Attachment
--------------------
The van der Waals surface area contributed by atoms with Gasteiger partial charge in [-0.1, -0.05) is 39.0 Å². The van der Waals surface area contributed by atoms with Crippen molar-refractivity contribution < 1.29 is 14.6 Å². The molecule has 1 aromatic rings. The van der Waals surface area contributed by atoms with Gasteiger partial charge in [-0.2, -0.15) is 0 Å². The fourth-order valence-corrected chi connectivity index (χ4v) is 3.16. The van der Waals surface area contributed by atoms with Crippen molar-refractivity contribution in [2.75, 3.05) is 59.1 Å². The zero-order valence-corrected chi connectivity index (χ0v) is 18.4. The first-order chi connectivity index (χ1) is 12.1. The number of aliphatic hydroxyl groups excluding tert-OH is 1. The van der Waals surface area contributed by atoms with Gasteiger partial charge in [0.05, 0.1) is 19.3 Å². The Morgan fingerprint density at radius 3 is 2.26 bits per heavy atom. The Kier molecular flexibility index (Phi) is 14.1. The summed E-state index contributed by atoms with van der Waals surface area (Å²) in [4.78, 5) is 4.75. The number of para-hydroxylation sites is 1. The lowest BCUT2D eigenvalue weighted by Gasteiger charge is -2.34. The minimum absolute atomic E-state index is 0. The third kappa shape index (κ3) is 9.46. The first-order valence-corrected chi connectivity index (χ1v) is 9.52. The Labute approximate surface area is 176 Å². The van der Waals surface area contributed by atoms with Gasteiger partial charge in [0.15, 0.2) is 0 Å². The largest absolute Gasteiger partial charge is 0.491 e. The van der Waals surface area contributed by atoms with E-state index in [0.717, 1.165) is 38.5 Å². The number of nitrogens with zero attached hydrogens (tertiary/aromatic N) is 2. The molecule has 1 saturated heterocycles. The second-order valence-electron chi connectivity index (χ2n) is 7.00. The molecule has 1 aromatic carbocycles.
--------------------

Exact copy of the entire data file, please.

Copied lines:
The van der Waals surface area contributed by atoms with Gasteiger partial charge in [-0.1, -0.05) is 39.0 Å². The van der Waals surface area contributed by atoms with Crippen molar-refractivity contribution < 1.29 is 14.6 Å². The molecule has 1 aromatic rings. The van der Waals surface area contributed by atoms with Gasteiger partial charge in [-0.2, -0.15) is 0 Å². The fourth-order valence-corrected chi connectivity index (χ4v) is 3.16. The van der Waals surface area contributed by atoms with Crippen molar-refractivity contribution in [2.75, 3.05) is 59.1 Å². The zero-order valence-corrected chi connectivity index (χ0v) is 18.4. The first-order chi connectivity index (χ1) is 12.1. The number of aliphatic hydroxyl groups excluding tert-OH is 1. The van der Waals surface area contributed by atoms with Gasteiger partial charge in [0.05, 0.1) is 19.3 Å². The Morgan fingerprint density at radius 3 is 2.26 bits per heavy atom. The Kier molecular flexibility index (Phi) is 14.1. The summed E-state index contributed by atoms with van der Waals surface area (Å²) in [4.78, 5) is 4.75. The number of para-hydroxylation sites is 1. The lowest BCUT2D eigenvalue weighted by Gasteiger charge is -2.34. The minimum absolute atomic E-state index is 0. The third kappa shape index (κ3) is 9.46. The first-order valence-corrected chi connectivity index (χ1v) is 9.52. The Labute approximate surface area is 176 Å². The van der Waals surface area contributed by atoms with Gasteiger partial charge in [0.15, 0.2) is 0 Å². The largest absolute Gasteiger partial charge is 0.491 e. The van der Waals surface area contributed by atoms with E-state index in [0.717, 1.165) is 38.5 Å². The number of nitrogens with zero attached hydrogens (tertiary/aromatic N) is 2. The molecule has 1 saturated heterocycles. The second-order valence-electron chi connectivity index (χ2n) is 7.00. The molecule has 1 aromatic carbocycles.